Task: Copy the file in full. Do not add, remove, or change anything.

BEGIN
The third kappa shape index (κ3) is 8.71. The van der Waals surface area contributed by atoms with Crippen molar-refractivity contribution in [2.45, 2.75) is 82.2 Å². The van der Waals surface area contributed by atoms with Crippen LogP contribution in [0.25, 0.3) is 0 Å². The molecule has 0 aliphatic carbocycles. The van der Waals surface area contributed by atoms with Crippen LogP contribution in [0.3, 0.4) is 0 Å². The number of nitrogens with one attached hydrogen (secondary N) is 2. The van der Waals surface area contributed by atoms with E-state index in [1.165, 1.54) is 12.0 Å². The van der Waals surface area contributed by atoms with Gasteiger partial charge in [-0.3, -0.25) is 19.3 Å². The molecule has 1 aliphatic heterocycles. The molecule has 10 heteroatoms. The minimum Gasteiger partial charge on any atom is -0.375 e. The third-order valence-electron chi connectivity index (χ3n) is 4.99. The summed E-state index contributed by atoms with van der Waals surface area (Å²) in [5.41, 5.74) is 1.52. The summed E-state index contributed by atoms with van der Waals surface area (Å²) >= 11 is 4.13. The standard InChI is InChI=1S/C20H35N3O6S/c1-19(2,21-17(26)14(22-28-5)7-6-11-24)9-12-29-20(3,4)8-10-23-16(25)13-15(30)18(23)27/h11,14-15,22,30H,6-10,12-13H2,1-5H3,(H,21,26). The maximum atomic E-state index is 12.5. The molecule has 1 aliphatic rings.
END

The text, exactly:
The third kappa shape index (κ3) is 8.71. The van der Waals surface area contributed by atoms with Crippen molar-refractivity contribution in [2.45, 2.75) is 82.2 Å². The van der Waals surface area contributed by atoms with Crippen LogP contribution in [0.25, 0.3) is 0 Å². The molecule has 0 aliphatic carbocycles. The van der Waals surface area contributed by atoms with Crippen LogP contribution in [0.3, 0.4) is 0 Å². The number of nitrogens with one attached hydrogen (secondary N) is 2. The van der Waals surface area contributed by atoms with E-state index in [1.165, 1.54) is 12.0 Å². The van der Waals surface area contributed by atoms with Gasteiger partial charge in [-0.3, -0.25) is 19.3 Å². The molecule has 1 aliphatic heterocycles. The molecule has 10 heteroatoms. The minimum Gasteiger partial charge on any atom is -0.375 e. The third-order valence-electron chi connectivity index (χ3n) is 4.99. The summed E-state index contributed by atoms with van der Waals surface area (Å²) in [5.41, 5.74) is 1.52. The summed E-state index contributed by atoms with van der Waals surface area (Å²) >= 11 is 4.13. The standard InChI is InChI=1S/C20H35N3O6S/c1-19(2,21-17(26)14(22-28-5)7-6-11-24)9-12-29-20(3,4)8-10-23-16(25)13-15(30)18(23)27/h11,14-15,22,30H,6-10,12-13H2,1-5H3,(H,21,26). The maximum atomic E-state index is 12.5. The molecule has 1 aliphatic rings.